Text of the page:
Tree farmer knows his way around around a wreath

Posted Dec. 09, 2013, at 3:50 p.m.
Weekly Photo by Brian Swartz
David Barden of Dalou Farms in St. Albans demonstrates how to make a Christmas wreath during a Maine Christmas Tree Association presentation at the 2013 Fryeburg Fair.
Weekly Photo by Brian Swartz David Barden of Dalou Farms in St. Albans demonstrates how to make a Christmas wreath during a Maine Christmas Tree Association presentation at the 2013 Fryeburg Fair. Buy Photo

By Sheila Grant

Special to The Weekly

 

ST. ALBANS — David and Louise Barden have been growing Christmas trees and creating holiday wreaths at Dalou Farms in St. Albans since 1982. The secret to creating a great holiday wreath is to start with good quality balsam fir tips, David Barden said.

“Some balsam fir is flat-needle, some is medium-needle and some are really round,” he said. “You want the medium-round needles. Those make the best wreaths. Tips should be about 10 inches long.”

Selecting healthy bough tips is much like selecting a healthy tree, he said. “Grab one of the branches and pull it out away from the tree. See how many needles fall into your hand. If there are none, the tree is fresh; if there are a lot, the tree is dried out.”

Before gathering tips, it is vital to obtain landowner permission, noted Barden. “It is considered stealing if you take them without permission. This is a good-sized industry, and you can make decent money just from the tips, so taking them without permission is just like shoplifting.”

Creating a standard 22-inch wreath requires a 12-inch ring. “That is the most common wreath in the state of Maine,” Barden said.

“We make double-sided wreaths. You put a few boughs on top and a few on bottom – good-sized bunches with three or four pieces — and you wire them on,” he said. “Go around the whole ring. Then the last one, you make shorter so that you can tuck it in under the first one to compete the wreath.”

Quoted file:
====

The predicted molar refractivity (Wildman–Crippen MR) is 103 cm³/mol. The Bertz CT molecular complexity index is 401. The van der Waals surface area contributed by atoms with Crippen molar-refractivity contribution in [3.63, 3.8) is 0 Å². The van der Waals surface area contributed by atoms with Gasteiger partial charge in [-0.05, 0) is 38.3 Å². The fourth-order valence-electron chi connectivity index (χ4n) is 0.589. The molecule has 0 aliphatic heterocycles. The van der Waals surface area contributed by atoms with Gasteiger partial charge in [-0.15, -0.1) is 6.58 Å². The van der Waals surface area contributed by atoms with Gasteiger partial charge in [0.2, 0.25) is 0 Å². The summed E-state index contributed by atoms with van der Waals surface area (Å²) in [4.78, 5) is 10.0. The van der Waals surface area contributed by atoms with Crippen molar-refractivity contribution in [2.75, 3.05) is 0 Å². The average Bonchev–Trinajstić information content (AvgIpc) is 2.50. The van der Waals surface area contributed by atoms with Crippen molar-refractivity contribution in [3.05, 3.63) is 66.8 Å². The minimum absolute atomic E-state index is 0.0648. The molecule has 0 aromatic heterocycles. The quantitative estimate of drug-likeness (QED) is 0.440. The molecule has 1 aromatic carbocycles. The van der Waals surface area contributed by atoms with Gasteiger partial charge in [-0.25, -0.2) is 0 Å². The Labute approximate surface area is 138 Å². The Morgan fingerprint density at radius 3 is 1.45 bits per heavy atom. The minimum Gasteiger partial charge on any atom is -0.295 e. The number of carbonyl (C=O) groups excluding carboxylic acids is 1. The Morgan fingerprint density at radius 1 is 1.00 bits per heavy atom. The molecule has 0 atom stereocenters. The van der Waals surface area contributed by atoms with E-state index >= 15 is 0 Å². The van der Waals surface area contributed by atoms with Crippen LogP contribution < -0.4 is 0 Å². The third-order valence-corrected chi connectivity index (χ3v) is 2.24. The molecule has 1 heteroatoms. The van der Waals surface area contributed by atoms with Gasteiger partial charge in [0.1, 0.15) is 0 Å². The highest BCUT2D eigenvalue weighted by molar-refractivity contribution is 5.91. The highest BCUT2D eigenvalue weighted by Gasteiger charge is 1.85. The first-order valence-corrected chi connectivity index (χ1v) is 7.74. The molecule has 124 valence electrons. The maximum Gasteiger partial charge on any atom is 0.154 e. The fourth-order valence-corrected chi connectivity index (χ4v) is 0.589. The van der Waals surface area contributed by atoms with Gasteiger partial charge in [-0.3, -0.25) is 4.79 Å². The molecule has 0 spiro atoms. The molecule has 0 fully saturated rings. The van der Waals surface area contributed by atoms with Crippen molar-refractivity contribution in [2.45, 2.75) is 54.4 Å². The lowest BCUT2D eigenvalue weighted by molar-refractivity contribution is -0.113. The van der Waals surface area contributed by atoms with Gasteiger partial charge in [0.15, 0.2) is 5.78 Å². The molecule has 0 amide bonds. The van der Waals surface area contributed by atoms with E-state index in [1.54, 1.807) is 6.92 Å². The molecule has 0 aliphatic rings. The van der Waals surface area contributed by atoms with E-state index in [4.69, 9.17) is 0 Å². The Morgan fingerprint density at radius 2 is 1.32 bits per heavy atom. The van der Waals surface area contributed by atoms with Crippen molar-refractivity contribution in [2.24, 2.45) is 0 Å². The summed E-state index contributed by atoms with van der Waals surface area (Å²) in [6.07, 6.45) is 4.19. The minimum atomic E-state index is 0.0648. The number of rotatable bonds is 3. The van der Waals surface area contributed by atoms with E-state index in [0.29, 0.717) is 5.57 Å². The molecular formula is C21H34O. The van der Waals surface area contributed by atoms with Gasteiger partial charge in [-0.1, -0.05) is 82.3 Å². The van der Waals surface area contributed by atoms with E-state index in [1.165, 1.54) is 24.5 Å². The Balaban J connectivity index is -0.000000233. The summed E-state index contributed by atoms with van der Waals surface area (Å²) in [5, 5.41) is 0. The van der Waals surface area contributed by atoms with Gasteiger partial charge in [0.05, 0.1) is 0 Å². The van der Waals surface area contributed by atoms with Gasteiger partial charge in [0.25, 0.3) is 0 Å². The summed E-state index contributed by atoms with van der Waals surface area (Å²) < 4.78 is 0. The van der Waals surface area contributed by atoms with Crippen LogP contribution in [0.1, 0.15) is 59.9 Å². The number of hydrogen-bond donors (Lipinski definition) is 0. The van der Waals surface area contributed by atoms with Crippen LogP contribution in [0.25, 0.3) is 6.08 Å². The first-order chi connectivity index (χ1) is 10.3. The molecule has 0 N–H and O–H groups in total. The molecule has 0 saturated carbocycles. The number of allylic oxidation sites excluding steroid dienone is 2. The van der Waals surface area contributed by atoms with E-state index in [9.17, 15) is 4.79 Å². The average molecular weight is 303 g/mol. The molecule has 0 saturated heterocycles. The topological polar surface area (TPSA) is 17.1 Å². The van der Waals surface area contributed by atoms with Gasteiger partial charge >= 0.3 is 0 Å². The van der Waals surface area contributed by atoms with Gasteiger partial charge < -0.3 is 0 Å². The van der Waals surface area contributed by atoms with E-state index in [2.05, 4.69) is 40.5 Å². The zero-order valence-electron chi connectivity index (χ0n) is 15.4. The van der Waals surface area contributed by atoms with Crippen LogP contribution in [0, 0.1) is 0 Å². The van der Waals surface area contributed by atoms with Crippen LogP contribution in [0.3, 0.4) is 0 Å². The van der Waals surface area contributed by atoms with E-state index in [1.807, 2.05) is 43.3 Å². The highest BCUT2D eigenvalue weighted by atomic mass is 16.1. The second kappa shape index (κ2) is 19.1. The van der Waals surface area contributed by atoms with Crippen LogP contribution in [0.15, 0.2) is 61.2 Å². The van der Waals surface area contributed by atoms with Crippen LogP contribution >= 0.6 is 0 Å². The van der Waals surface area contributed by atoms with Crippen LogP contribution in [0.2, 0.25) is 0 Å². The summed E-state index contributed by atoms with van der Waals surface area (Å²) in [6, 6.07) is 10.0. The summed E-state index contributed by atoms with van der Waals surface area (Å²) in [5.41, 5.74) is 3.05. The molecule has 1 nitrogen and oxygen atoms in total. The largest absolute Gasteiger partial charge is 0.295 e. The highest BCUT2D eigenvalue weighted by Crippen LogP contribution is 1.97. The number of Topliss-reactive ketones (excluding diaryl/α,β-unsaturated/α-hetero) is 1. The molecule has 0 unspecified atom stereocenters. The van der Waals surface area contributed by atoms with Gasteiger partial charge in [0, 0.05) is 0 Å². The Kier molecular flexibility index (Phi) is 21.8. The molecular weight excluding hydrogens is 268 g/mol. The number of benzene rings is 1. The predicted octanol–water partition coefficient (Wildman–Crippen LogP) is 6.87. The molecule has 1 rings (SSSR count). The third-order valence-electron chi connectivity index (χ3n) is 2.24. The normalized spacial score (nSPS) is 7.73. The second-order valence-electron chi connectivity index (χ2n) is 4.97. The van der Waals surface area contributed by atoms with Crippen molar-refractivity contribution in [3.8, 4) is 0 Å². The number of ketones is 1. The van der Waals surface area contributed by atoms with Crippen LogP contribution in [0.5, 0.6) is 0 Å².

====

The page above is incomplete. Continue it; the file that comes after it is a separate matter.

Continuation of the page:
A wreath can be decorated in whatever way the designer desires, but red ribbons, small red berries and pine cones are the most popular finishes, he said. “But you can have all kinds of decorations. We have plaid ribbons and blue [ribbons]. Back after 9-11, we had red, white and blue ribbon and couldn’t keep in on the shelf long enough. It’s just a matter of doing it any way you want to.”

To extend the freshness of a wreath, pay attention to hanging and shipping details.

“If you have it outside in the fresh air, there’s really nothing you need to do,” Barden said. “You can mist it down with a little bit of water if it’s on the south side of the house where it will get a lot of sun, and that will keep it fresh. But if you put it between the front door and the storm door, it won’t last a week because the sun will beat down on it, and it will overheat and turn brown,” he cautioned.

“And we ship a lot of wreaths. We usually go second-day air. That way it doesn’t sit in a hot terminal for a week. It costs a little more money, but it gets there a little quicker,” Barden said.

Dalou Farms carries rings, ribbons, pine cones, berries and other wreath-making supplies. For those not interested in a DIY wreath, Dalou Farms sells ready-made and custom wreaths measuring from 22 inches up to 4 feet, and has even created one 10-footer.

“We will make a wreath that you would like to have,” Barden said. “If you like a particular wreath but you want a different color bow, we will change that out while you wait.”

The farm also has pre-cut and cut-your-own Christmas trees, opportunities to tag your tree now and cut it later, and free coffee and donuts for customers.

For information, call 938-2955 or visit daloufarms.com.

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